[ 447 Pa. Page 76]

It is perfectly obvious that the provisions for settlor's children prior to their ages of 32 years are substantively meaningless to them prior to the death of their mother (who yet lives). This is so because the settlor specifically provided that his childrens' shares would be determined upon the death of his wife, decedent's mother, at which time the assets would be allocated in equal "parts or shares, one such equal part or share to be held for my daughter, Mary Caven Pew [the decedent, Mary Pew Benson], one such equal part or share. . . ." [for each of his other three children]. Since the trust was established when decedent was only 15 years of age, and her brothers and sisters were 14, 9 and 4 years of age, decedent made clear and familiar provision for them should their mother die during their early years. If she did so die a carefully drawn program was spelled out so that the children would receive their shares in instalments at their ages of 24, 28 and 32. But they would get nothing out of the trust at any of these ages if their mother still lived. The settlor's wife did survive her daughter, decedent herein, who was 47 when she died on November 28, 1964. Nowhere in the trust instrument is there any statement or expressed intent that any of settlor's children would have any interest after 32 or at any time before their mother died. I am convinced that the lower court properly concluded that, under all of the circumstances, it could not be construed that the settlor in this case intended a technical vesting in his children that would be worthless to them.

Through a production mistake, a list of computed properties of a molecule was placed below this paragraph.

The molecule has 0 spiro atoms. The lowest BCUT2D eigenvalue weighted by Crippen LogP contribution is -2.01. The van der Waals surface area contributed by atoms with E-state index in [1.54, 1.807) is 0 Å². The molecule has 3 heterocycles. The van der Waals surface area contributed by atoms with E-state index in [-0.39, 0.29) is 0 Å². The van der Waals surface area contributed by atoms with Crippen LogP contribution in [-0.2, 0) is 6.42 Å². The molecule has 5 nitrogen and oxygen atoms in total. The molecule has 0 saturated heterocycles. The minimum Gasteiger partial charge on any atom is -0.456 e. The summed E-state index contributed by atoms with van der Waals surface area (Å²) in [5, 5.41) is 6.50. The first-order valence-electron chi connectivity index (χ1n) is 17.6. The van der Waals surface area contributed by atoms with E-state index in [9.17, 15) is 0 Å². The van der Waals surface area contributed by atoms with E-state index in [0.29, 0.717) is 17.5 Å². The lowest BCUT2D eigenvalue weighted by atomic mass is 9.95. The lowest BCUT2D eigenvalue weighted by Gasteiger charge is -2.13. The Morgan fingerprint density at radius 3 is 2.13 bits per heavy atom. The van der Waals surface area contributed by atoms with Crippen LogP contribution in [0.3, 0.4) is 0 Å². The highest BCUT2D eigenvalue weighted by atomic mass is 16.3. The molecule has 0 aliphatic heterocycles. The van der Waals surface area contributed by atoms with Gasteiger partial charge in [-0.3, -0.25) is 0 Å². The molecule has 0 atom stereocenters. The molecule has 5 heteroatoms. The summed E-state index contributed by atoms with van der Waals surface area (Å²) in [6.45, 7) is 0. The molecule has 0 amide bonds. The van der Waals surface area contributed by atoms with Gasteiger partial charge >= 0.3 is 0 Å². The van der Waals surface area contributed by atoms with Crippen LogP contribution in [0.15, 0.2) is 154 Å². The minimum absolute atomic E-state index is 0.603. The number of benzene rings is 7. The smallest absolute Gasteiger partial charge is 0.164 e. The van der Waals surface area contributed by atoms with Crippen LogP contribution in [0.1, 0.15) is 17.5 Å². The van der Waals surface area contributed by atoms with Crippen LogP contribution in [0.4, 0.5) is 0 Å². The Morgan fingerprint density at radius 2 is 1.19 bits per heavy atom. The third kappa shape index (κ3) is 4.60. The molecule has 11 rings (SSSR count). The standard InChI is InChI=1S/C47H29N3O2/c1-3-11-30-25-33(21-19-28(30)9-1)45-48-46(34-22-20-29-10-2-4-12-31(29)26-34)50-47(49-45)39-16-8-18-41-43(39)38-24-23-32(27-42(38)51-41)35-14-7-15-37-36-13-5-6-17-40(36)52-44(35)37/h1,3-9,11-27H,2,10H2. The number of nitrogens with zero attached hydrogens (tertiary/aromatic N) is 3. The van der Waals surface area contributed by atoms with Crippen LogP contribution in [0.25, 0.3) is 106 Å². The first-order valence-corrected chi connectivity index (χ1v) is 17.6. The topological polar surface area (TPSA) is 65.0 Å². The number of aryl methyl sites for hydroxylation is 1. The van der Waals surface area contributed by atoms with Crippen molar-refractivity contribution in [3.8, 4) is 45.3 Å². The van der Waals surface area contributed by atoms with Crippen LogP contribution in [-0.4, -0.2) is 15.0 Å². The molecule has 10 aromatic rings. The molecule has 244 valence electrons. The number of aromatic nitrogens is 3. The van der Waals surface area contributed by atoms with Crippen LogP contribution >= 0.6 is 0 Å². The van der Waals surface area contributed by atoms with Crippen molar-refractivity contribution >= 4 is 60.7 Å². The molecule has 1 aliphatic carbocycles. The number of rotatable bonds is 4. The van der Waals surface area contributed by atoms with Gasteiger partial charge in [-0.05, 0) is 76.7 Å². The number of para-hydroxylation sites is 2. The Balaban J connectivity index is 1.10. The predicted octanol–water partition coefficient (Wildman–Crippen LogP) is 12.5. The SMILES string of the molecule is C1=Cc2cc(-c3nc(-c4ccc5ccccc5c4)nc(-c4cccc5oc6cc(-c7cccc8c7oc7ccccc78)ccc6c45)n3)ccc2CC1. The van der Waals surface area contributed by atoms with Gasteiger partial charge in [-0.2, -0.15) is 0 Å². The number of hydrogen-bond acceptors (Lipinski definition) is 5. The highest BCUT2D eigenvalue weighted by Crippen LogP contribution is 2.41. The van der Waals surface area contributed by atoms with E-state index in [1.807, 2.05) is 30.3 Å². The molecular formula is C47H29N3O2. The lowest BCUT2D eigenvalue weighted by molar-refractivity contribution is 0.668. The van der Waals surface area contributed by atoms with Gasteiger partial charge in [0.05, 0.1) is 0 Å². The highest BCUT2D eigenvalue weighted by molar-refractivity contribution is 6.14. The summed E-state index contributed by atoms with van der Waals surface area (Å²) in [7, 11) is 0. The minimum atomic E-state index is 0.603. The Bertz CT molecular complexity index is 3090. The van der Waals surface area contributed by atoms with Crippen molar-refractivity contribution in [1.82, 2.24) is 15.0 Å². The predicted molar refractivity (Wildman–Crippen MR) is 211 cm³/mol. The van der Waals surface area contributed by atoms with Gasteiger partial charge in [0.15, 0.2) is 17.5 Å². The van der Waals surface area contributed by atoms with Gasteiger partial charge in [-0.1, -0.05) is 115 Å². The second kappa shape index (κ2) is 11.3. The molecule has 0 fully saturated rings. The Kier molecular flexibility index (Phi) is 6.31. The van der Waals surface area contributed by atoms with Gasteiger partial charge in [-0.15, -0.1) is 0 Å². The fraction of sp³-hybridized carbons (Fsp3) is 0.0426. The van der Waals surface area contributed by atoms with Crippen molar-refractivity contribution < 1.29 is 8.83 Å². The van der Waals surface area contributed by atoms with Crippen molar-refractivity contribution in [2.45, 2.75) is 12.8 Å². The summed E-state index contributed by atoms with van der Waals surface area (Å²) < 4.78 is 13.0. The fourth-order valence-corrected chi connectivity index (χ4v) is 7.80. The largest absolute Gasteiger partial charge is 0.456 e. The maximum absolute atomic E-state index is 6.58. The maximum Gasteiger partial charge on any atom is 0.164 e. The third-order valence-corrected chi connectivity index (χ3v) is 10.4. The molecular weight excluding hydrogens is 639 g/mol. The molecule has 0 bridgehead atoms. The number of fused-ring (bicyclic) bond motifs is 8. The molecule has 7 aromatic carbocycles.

The majority quotes as the basis for its determination of settlor's intent from Pew Trust, 411 Pa. 96, 107, 191 A.2d 399, 405 (1963), as follows: "In order to ascertain the actual intent of the settlor or testator, the Court must place itself in his armchair and consider not only the language and scheme of the instrument

[ 447 Pa. Page 77]

    but also the facts and circumstances with which he was surrounded; and these surrounding facts and circumstances include the condition of his family, the natural objects of his bounty and the amount and character of his property . . . ."

I cannot agree with the majority's view that the settlor, "in his armchair" in 1932, when signing a document the purpose of which was to avoid decimation of his assets by Federal taxes on estates, could possibly have had the "actual intent" to provide the devastating taxation against his daughter's estate that the majority thinks he intended.

I dissent and would affirm upon the opinions of the lower court.